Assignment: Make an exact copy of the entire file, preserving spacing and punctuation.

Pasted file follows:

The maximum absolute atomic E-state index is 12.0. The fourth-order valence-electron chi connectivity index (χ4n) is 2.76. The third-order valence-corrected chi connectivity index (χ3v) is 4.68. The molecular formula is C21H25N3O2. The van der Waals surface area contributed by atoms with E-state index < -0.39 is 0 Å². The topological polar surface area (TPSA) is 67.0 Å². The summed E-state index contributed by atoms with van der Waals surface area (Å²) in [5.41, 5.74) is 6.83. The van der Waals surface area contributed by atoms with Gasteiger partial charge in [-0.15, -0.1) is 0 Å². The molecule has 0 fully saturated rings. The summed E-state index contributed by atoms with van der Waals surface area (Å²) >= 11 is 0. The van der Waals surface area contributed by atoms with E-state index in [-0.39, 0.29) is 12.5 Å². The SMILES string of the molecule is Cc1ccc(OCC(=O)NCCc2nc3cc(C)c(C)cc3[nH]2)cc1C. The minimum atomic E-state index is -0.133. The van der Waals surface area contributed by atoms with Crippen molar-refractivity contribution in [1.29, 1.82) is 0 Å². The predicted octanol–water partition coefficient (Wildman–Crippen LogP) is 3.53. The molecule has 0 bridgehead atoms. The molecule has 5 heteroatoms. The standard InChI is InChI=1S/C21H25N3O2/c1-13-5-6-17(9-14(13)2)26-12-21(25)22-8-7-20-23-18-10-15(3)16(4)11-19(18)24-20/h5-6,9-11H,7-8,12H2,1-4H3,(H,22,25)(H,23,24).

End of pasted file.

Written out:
The maximum absolute atomic E-state index is 12.0. The fourth-order valence-electron chi connectivity index (χ4n) is 2.76. The third-order valence-corrected chi connectivity index (χ3v) is 4.68. The molecular formula is C21H25N3O2. The van der Waals surface area contributed by atoms with E-state index < -0.39 is 0 Å². The topological polar surface area (TPSA) is 67.0 Å². The summed E-state index contributed by atoms with van der Waals surface area (Å²) in [5.41, 5.74) is 6.83. The van der Waals surface area contributed by atoms with Gasteiger partial charge in [-0.15, -0.1) is 0 Å². The molecule has 0 fully saturated rings. The summed E-state index contributed by atoms with van der Waals surface area (Å²) >= 11 is 0. The van der Waals surface area contributed by atoms with E-state index in [-0.39, 0.29) is 12.5 Å². The SMILES string of the molecule is Cc1ccc(OCC(=O)NCCc2nc3cc(C)c(C)cc3[nH]2)cc1C. The minimum atomic E-state index is -0.133. The van der Waals surface area contributed by atoms with Crippen molar-refractivity contribution in [1.29, 1.82) is 0 Å². The predicted octanol–water partition coefficient (Wildman–Crippen LogP) is 3.53. The molecule has 0 bridgehead atoms. The molecule has 5 heteroatoms. The standard InChI is InChI=1S/C21H25N3O2/c1-13-5-6-17(9-14(13)2)26-12-21(25)22-8-7-20-23-18-10-15(3)16(4)11-19(18)24-20/h5-6,9-11H,7-8,12H2,1-4H3,(H,22,25)(H,23,24).